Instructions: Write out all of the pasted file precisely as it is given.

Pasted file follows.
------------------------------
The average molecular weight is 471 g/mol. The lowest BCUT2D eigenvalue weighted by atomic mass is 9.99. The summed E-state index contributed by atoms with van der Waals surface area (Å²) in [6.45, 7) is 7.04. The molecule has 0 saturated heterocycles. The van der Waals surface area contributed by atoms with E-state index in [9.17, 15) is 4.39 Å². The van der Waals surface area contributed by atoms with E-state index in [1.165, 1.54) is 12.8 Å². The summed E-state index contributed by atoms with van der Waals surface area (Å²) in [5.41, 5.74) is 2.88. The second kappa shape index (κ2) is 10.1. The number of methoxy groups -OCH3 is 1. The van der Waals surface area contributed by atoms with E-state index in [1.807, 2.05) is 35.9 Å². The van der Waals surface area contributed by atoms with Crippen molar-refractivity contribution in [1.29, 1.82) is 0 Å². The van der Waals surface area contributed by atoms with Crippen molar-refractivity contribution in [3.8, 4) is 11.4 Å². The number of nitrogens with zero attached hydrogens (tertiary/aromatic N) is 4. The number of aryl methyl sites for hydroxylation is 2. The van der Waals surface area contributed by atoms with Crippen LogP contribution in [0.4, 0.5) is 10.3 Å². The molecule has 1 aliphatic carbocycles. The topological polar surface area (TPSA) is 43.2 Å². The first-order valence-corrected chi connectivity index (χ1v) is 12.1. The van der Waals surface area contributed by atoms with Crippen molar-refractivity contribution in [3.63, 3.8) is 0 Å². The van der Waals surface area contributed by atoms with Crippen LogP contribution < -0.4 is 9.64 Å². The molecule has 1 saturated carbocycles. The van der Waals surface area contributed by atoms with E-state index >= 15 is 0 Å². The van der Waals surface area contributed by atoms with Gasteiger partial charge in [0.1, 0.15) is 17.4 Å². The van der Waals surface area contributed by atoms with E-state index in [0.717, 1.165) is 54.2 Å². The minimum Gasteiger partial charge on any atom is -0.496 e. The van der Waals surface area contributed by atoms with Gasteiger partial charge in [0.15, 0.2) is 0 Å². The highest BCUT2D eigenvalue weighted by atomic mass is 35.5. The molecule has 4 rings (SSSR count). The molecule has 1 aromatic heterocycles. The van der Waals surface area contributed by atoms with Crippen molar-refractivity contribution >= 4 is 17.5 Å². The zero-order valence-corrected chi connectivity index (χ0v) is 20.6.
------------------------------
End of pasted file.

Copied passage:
The average molecular weight is 471 g/mol. The lowest BCUT2D eigenvalue weighted by atomic mass is 9.99. The summed E-state index contributed by atoms with van der Waals surface area (Å²) in [6.45, 7) is 7.04. The molecule has 0 saturated heterocycles. The van der Waals surface area contributed by atoms with E-state index in [9.17, 15) is 4.39 Å². The van der Waals surface area contributed by atoms with E-state index in [1.165, 1.54) is 12.8 Å². The summed E-state index contributed by atoms with van der Waals surface area (Å²) in [5.41, 5.74) is 2.88. The second kappa shape index (κ2) is 10.1. The number of methoxy groups -OCH3 is 1. The van der Waals surface area contributed by atoms with E-state index in [1.807, 2.05) is 35.9 Å². The van der Waals surface area contributed by atoms with Crippen molar-refractivity contribution in [1.29, 1.82) is 0 Å². The van der Waals surface area contributed by atoms with Crippen molar-refractivity contribution in [3.8, 4) is 11.4 Å². The number of nitrogens with zero attached hydrogens (tertiary/aromatic N) is 4. The number of aryl methyl sites for hydroxylation is 2. The van der Waals surface area contributed by atoms with Crippen LogP contribution in [0.4, 0.5) is 10.3 Å². The molecule has 1 aliphatic carbocycles. The topological polar surface area (TPSA) is 43.2 Å². The first-order valence-corrected chi connectivity index (χ1v) is 12.1. The van der Waals surface area contributed by atoms with Crippen molar-refractivity contribution in [3.63, 3.8) is 0 Å². The van der Waals surface area contributed by atoms with Crippen LogP contribution < -0.4 is 9.64 Å². The molecule has 1 saturated carbocycles. The van der Waals surface area contributed by atoms with E-state index >= 15 is 0 Å². The van der Waals surface area contributed by atoms with Gasteiger partial charge in [0.1, 0.15) is 17.4 Å². The van der Waals surface area contributed by atoms with E-state index in [0.717, 1.165) is 54.2 Å². The minimum Gasteiger partial charge on any atom is -0.496 e. The van der Waals surface area contributed by atoms with Gasteiger partial charge in [0.15, 0.2) is 0 Å². The highest BCUT2D eigenvalue weighted by atomic mass is 35.5. The molecule has 4 rings (SSSR count). The molecule has 1 aromatic heterocycles. The van der Waals surface area contributed by atoms with Crippen molar-refractivity contribution >= 4 is 17.5 Å². The zero-order valence-corrected chi connectivity index (χ0v) is 20.6.